Making The Count: Cambridge/Somerville Conduct 2011 Homeless Census

Cambridge and Somerville conducted their annual census of homeless individuals on January 28.

Cambridge and Somerville have conducted a joint homeless census for the past eleven years. The two cities have co-coordinated a homeless census because homeless individuals cross between neighborhoods like Porter and Inman Square that straddle both cities.

“The Cambridge/Somerville homeless census is a joint operation,“ said Fred Berman, Cambridge Department of Human Services census co-manager. “Since both cities share a border which homeless individuals frequently cross over it makes sense to do the census together.”

Berman also pointed out that a common border makes traveling between North Cambridge and Davis Square a daily activity.

“Homeless people routinely crisis cross our municipal boundaries,” said Berman. “Places like Porter and Inman Square are a close proximity to both cities.”

The count of homeless individuals in shelters and transitional housing is coordinated by each city’s municipal staff. The survey of unsheltered men and women in Cambridge is coordinated by the Department of Human Services under the leadership of Berman.

“The counts of people in our shelters and transitional housing programs are accurate, the street counts represent our best efforts,” said Berman. “We know, that we may miss some of the people, but it is inevitable. Some of the people staying on the street do not want to be seen and do a good job of staying out of view.”

The survey of the unsheltered men and women living in Cambridge was conducted by six teams consisting of 4-5 volunteers and experienced professional staff. These teams followed a prescribed route throughout the city, and were led by professional staff from the Cambridge and Somerville Alcoholic and Drug Rehabilitation Program (CSPAR) First Step Outreach Program. This outreach program works with homeless street men and women, engaging them with services focusing on mental illness, substance abuse and medical issues.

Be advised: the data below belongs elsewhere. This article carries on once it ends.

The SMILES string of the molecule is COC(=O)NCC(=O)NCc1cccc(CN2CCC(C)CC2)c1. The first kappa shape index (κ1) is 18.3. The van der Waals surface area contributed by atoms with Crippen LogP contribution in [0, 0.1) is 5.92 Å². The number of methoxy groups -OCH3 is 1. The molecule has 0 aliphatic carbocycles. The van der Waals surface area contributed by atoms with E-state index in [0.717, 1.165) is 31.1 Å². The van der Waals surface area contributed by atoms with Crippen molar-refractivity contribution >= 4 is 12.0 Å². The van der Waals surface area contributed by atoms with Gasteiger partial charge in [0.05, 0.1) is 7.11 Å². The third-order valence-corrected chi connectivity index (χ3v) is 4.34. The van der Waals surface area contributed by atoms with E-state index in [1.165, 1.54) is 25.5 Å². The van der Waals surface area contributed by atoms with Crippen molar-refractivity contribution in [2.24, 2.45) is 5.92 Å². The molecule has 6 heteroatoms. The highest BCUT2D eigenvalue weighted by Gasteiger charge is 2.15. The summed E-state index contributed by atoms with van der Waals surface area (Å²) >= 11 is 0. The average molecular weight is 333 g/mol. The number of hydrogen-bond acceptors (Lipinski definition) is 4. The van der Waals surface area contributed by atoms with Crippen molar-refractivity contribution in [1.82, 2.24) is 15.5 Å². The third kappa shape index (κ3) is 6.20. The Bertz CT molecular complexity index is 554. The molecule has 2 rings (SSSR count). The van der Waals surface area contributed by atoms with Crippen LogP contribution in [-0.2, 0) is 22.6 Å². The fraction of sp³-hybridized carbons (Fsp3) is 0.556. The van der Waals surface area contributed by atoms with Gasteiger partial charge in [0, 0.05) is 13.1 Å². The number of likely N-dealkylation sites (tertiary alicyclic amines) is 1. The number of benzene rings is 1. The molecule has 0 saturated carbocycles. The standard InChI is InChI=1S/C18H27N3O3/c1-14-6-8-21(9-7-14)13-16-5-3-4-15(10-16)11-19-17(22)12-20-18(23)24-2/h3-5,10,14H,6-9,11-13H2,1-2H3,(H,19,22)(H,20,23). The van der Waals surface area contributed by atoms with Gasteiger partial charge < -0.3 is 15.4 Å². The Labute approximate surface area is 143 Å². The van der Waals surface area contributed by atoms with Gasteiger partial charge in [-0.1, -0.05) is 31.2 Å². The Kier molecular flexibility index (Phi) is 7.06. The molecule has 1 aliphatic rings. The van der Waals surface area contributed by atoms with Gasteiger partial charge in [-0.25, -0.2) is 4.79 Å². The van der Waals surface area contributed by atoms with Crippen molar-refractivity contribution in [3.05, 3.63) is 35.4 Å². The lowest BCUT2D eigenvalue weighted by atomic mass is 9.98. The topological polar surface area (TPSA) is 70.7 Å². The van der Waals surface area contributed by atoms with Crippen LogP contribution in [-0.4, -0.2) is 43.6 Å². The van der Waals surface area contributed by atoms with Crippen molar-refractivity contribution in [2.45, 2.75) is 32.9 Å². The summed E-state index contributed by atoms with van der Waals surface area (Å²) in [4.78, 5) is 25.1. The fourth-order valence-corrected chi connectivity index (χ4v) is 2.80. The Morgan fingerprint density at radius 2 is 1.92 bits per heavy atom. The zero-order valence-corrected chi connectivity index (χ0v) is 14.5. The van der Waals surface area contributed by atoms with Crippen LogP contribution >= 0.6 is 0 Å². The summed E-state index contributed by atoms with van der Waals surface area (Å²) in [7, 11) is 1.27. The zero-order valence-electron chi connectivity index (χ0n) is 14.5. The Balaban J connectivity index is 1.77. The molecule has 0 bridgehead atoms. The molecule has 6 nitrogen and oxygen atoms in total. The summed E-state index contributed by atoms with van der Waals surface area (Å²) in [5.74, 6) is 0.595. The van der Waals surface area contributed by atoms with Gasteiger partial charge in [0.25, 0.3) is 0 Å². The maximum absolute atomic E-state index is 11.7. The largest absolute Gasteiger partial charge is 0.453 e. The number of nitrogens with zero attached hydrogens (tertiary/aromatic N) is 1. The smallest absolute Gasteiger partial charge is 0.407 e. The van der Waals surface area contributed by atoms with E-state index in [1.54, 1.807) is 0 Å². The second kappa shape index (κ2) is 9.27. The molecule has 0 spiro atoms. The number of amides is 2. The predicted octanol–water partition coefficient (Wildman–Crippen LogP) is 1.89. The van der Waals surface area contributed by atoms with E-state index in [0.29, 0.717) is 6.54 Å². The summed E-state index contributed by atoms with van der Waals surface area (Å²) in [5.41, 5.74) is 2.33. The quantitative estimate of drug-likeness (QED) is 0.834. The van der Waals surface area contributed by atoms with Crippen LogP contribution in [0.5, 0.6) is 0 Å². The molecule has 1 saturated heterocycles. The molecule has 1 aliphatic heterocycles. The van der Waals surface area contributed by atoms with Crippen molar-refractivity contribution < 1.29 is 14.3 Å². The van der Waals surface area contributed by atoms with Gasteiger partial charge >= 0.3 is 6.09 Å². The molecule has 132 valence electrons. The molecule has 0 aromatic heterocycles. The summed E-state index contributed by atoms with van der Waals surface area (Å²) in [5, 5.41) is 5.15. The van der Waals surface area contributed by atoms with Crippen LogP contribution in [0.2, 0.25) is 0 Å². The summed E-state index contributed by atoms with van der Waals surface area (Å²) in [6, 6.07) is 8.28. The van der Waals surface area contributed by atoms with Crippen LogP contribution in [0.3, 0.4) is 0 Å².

“CSPAR‘s First Step Outreach Team serves both cities,” said Berman. “CSPAR operates the street outreach team program, and therefore its staff has the most experience, and is the most knowledgeable about what is going on.”

This year’s homeless census workers were a mix of experienced volunteers and first-time participants who were trying to build up community experience by working with the homeless.

“This is the first homeless census that I am working on,” said Minka Vanbruzekena. “I am interested in developing community outreach experience.

“This maybe an important skill in my future career search.”

Jason Betterncort, a professional staff person from CSPAR, spoke about his participation in the census.
“I am part of the Cambridge First Step Outreach Night Program,” he said. “I do a lot of outreach with old school homeless who are set in their ways and alcoholic dependence.”

The original date of the census had to be changed due to inclement weather. “The 2011 count was moved up one day because we didn’t want to go out during a heavy snowfall,” said Berman. “Other communities went ahead with their count during the snowfall and probably countered fewer people in unsheltered situations.”

Berman noted that the results of the 2011 census were not yet available.

“The census is still being tabulated,“ said Berman. “The city is awaiting data from human service agencies that provided shelter or transitional housing to Cambridge homeless individuals the week of January 28 census’

Berman highlighted that the 2010 census is available and reported a sheltered count of 193 homeless individuals, similar to census results in 2007 and 2008. A street count of 61 individuals was recorded and that paralleled 2008. The one major area of change in the homeless census concerned homeless families and was reflective in a reduction in the number of homeless families in state funded units of family shelter within the city (from 32 to 27 units) and also a decrease from (73 to 38) in the number of metro Boston families temporarily sheltered by the state at the Cambridge Gateway Inn. Overall the census reported a 12 percent drop in homelessness from 637 in 2009, to 559 for 2010.

“Counting the unsheltered homeless is an inexact science,” said Megan Goughan, director of CSPAR’s first Step Outreach Program and census co-manager. “The counting of the unsheltered is largely weather-related.

Goughan noted that 2009’s street count of 40 individuals was so much lower because of icy street conditions and a foot of snow blanketing the city, forcing otherwise unsheltered individuals into protective situations.

According to Ellen Semonoff, Assistant City Manager for Human Services, changes in homeless families counted by the census reflected state trends of aggressively utilizing federal stimulus funds to move families out of motels and prevent new homelessness. In Cambridge alone, 95 households have received rental or utility assistance to prevent or end their homelessness under the Homelessness Prevention and Rapid Re-Housing Program.

The 2010 homeless census has helped Cambridge receive 3 million federal dollars to address, among other things, homeless and housing placement.
The city is continuing to work to leverage its partnerships with the state, HUD, and with local non-profits to ensure that Cambridge residents receive the help they need to remain housed and end homelessness.

(Photo: REUTERS/Jim Young)

Robert Sondak is a vendor and a writer for Spare Change News.